Urban Politics and Policy (PO 516)

This course explores the impact of American urban politics on the implementation of local policy. It examines a variety of topics, including deindustrialization, white flight, neighborhood effects, housing policy, schools, and regionalism. The course begins by outlining the historical, economic, and demographic constraints that shape cities’ policy-making capacities. It then looks to understand the effects of these constraints on the contemporary implementation of urban policies, focusing on neighborhood-centered initiatives and jurisdictional-oriented programs. Syllabus

American Politics Field Seminar (PO 711)

This seminar acquaints graduate students with both classic and more recent approaches to studying major questions in American politics. Substantively, the course surveys a range of topics from civic engagement to the functioning of and interactions between political institutions to American political behavior.  Furthermore, the readings employ diverging methodologies spanning the gamut from historical-institutional analyses, to formal models of politics, to quantitative approaches. Syllabus

Inequality and American Politics (PO 505)

This course examines the role of income inequality in shaping American politics and policy. Combining research from history, political science, economics, and public policy scholars, it considers a range of important topics. The first portion of the class explores how income inequality shapes political voice; it investigates how rising inequality shapes political participation and preferences. The next section of the course examines obstacles to addressing income inequality, including Americans’ attitudes towards redistribution, racial threat, political institutions, and political parties. It concludes with several policy case studies incorporating all of these themes. Syllabus

Racial and Ethnic Politics (PO 351)

This course investigates the role of race and ethnicity in shaping American politics and policy. Combining research from history, political science, sociology, and economics, we will consider a variety of issues: the first portion of the course will feature a broad historical overview, from the 1700s to the present day, exploring the role of American public policy in creating an entrenched racial order. The course then moves to investigating how this order shapes contemporary American political behavior and coalition-building. The next section of the course looks at a series of policy case studies—from incarceration to schools—to assess the continuing role of race and ethnicity in driving American policy. The course concludes by exploring whether major American demographic trends, including immigration and multiracialism, might be reshaping this longstanding racial and ethnic order.  Syllabus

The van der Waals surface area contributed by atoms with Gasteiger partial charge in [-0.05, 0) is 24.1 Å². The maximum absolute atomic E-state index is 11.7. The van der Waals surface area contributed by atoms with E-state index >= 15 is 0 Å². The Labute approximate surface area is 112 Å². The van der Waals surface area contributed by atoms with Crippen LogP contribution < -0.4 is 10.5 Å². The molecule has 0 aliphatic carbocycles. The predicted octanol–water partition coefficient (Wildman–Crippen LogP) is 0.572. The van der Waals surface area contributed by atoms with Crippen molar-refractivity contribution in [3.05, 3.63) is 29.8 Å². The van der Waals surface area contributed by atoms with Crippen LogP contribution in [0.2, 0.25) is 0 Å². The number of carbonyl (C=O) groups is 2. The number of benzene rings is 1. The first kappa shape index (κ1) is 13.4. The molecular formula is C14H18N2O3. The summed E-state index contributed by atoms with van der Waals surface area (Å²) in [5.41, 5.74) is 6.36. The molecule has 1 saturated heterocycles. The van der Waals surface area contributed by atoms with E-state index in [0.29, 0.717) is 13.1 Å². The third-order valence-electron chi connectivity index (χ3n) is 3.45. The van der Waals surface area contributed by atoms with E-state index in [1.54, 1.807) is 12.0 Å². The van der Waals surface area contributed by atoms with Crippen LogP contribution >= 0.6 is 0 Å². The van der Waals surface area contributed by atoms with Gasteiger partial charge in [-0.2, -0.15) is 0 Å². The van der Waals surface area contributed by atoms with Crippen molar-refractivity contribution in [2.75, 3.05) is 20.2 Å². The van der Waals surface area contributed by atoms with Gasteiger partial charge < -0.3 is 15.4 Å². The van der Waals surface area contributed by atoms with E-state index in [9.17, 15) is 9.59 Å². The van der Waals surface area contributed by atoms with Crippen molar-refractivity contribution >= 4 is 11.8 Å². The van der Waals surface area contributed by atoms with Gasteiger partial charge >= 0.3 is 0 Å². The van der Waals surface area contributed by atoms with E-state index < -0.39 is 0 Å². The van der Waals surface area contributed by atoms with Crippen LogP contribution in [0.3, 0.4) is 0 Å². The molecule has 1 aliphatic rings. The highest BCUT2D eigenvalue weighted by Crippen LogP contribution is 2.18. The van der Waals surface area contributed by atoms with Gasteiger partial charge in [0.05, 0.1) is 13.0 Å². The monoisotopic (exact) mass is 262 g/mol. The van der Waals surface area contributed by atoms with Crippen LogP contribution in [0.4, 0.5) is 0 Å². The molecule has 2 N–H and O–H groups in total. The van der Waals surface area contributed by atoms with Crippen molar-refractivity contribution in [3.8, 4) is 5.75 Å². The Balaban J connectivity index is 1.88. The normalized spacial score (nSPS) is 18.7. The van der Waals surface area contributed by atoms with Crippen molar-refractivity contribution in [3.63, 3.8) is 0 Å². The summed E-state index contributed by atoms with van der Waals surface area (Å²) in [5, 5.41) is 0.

Political Movements in America (PO 625)

This course examines why social movements emerge and their political and policy consequences in America. It explores theoretical explanations for political movements, before moving into a series of movement case studies. These case studies encompass a wide range of topics—from the civil rights movement to the rise of the Christian Right—and stretch historically from the beginning of the 20th century to the present day. For each case study, the course considers a variety of issues: the role of institutional context in shaping opportunities for movement emergence; how disjoint groups organize behind a united cause; the influence of opposition actors in shaping movement behavior; and, government responses to the movement. Syllabus

The Politics of HBO’s The Wire (PO 313) (with David Glick)

In this class, students watch all five seasons of HBO’s award-winning The Wire from the perspective of social scientists interested in politics, policy, and human behavior. Set in declining Baltimore, The Wire provides the perfect lens with which to study a rich set of social scientific issues, concepts, and questions. The course explores a wide variety of interdisciplinary topics, including the war on drugs, urban elections, bureaucracy, rational choice theory, and union politics. Syllabus